I purchased this for the Kindle and found it to be very enjoyable. In a nutshell, the story was very engaging with many great elements of science fiction and drama. I haven't read any X-men comics since the late 90's and found that though this story dealt with something dramatic that has happened to utterly change the X-men for the worse, the telling of the story was so well written that you didn't need to read or know about the events prior to starting off with this book. In other words, this book is a great place to "jump off" to start reading the e art is awesome with great colors and sci-fi details that really draws the reader in. The pages look phenomenal on the Kindle with the lighting effects drawn combined with the lighting of the Kindle itself. Also, present were small elements of comedy within dialogue that helped enhance the drama from a character's perspective. Lastly, if I had to note any criticism at all is that the number of pages seemed a little short compared with other graphic novel titles I buy. However, it is also my understanding that Marvel tends to publish all of its books with this number of pages in mind- so this wouldn't be any reflection of this All-New X-Men title itself.
This was a great intro volume to the xmen. This series is different in that it's not just adding/subtracting characters or out right rebooting the series, it's one of the 2 current factions of xmen bringing the original 5 xmen from the past to the present.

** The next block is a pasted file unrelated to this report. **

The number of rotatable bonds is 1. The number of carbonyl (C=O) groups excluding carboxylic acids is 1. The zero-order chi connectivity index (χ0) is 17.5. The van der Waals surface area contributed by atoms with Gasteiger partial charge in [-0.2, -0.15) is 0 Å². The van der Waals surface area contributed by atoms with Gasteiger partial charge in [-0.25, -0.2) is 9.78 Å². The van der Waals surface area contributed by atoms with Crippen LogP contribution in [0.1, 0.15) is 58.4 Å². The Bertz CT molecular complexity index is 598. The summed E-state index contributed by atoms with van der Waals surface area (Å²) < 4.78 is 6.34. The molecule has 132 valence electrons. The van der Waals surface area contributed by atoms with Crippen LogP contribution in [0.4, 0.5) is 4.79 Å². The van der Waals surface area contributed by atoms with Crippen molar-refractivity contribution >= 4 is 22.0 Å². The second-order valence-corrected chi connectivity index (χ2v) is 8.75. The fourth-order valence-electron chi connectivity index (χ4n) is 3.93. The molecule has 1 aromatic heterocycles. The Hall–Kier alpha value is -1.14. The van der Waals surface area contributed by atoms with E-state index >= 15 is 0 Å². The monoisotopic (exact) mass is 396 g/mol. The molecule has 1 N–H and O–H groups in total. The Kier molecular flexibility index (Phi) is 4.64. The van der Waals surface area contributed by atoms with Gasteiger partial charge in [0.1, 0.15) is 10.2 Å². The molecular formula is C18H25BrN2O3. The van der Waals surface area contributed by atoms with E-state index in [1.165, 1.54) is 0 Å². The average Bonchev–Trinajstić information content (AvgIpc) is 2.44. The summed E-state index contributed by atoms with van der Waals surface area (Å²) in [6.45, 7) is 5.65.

For my intial taste of Sandman, I think this one is probably my favorite of the first three that I bought and read over one night. I blame it solely on the chapter "24 Hours"(which is an extraneous chapter in the overall tale if you think about it) but I'll allow myself to attribute it, as well, to the overall haunting theme of life, death, and the in-between that is sleep. Some pretty good storytelling, and some interesting(and fear-inducing) art make this a worthy bundle of linear stories.But if you want an insight into the absolute vision Gaiman had, you should read the scripts in the back of the collection.
I have just recently got into comics but have always been interested in the graphic novel medium. I watched a YouTube review on the comic book and thought I give it a shot: I am so glad that I did. The storytelling and art pulls you into the world and doesn't let go, even in your dreams. I can trace several nightmares back to this novel as I was reading it but instead of stopping I just wanted more; so emotionally invested. I love this novel and I hope you will to!